[Sca-cooks] More on sapa/saba

CHARLES POTTER basiliusphocas at hotmail.com
Tue Jun 22 10:14:25 PDT 2010

   Treat it as an ingredient.

         Master B

> From: StefanliRous at austin.rr.com
> Date: Tue, 22 Jun 2010 02:45:18 -0500
> To: sca-cooks at lists.ansteorra.org
> Subject: [Sca-cooks] More on sapa/saba
> We have apparently discussed sapa/saba at least once before. In looking through the Florilegium, I found this following message in the grapes-msg file. I will be moving it to the new sapa-msg file, though.
> Hauviette seems to be saying that boiling the fresh wine gets you defrutum, while letting it evaporate gets you sapa/saba/sabba, at least according to Platina. I'm not sure that the result would be much different between boiling the juice or letting it evaporate.
> "Must" is filtered grape juice, correct? Not smushed grapes, which would also include the skin and flesh and other bits.
> Would you consider sapa/saba/sabba to be a condiment? Or an ingredient?  I'm trying to decide where to put this new file in the Florilegium.
> Thanks,
>   Stefan
> Date: Fri, 16 Jun 2000 09:37:55 EDT
> From: ChannonM at aol.com
> Subject: SC - Re: Poppa's mustard- mighty morphin cookers(daa da da, da da) LONG
> >  Scully says that must is grape juice that has been boiled down until
> >  syrupy.  He uses undiluted frozen grape juice concentrate for his
> >  redactions.  This might be a good thing to use for cooks not using
> >  alcohol.  It was either Pliny or Cato that tossed the sealed bottles of
> >  must into the fish pond to keep them from spoiling, which also argues
> >  that must was not fermented. 
> Platina says on Grapes (Milham translation pg141)
> Ex uva concocta in aheno sapa sit, ex puro et expresso musto in defrutariis 
> vasis defrutum. Mustum enim decoctum defrutum vocatur, unde et defrutare 
> mustum coqure diciums; sapa tamen defruti vice nonnumquam utimur in 
> condiendis pomis ac piris
> "Condensed grape is made from grapes boiled down in a pot, while condensed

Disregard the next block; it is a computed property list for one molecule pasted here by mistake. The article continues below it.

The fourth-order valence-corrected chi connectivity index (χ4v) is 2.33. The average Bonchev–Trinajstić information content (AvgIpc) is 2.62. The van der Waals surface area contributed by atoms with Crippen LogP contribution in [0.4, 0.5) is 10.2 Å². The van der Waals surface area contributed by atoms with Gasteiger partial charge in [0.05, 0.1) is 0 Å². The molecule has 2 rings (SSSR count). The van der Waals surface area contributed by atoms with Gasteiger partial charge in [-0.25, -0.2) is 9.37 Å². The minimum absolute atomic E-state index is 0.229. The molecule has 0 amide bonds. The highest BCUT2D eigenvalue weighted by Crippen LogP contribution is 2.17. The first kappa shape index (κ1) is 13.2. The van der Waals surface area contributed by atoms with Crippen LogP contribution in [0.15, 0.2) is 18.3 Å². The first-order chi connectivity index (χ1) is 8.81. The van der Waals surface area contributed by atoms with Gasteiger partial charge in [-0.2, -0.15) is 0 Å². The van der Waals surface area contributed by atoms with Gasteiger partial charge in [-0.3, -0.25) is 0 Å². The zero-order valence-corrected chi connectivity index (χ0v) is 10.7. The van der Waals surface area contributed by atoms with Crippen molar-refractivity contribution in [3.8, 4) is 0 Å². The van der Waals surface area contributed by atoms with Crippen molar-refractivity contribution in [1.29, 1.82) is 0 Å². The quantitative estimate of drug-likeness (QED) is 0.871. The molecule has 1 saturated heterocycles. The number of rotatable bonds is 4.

> must is made from pure must which has been condensed in special defrutum 
> jars. Cooked-down must is called defrutum, from which we call to cook down 
> must defrutare, however in seasoning apples and pears we sometimes use 
> condensed grape in place of condensed must"
> The translation "condensed must is made from pure must" leads me to believe 
> there are two different musts, one that has already been condensed, the other 
> not. In the recipe for Red mustard(according to Milham) 
> "Sinampim, passulas, sandalos, buccellas panis tostas, cinnami parum, aut 
> seorsum aut simul contertito, cvel molito. Trita cum acresta aut aceto cumque 
> modico sapae dissolvito, in patinasque per setaceum transagito. Hoc minu 
> praedicto concalefacit, ac sitim movet, nec incommode nutrit."
> They key phrase is;
> "Trita cum acresta aut aceto cumque modico sapae dissolvito
> "When it is ground, soak with verjuice or vinegar and a bit of must"
> The original recipe does not contain the word defrutum but contains the word 
> "sapae" which when doing some morphological research (sounds more impressive 
> than saying I'm looking in a dictionary ;), the word sapa (in lewis and short 
> dictionary) defined as "must, new wine boiled thick". This does not convince 
> me though that the original did intend defrutum as Platina indicates it is 
> evaporation and not boiling that reduces the liquid to make defrutum. 
> All of the following words are similar in meaning to sapa, so we have alot to 
> work with.
> 1 siraeum 
> 2 hepsema 
> 3 mustulentus 
> 4 musteus
> 5 sacrima 
> 6 cortinale 
> 7 carenum  
> 8 mustus 
> 9 protropum  
> 10 dolium 
> 11 vinalis 
> Anyone else want to give this a shot? Maybe some of our Latin language 
> people? I'm almost hopeless.
> Hauviette
> --------
> THLord Stefan li Rous    Barony of Bryn Gwlad    Kingdom of Ansteorra
>    Mark S. Harris           Austin, Texas          StefanliRous at austin.rr.com
> **** See Stefan's Florilegium files at:  http://www.florilegium.org ****
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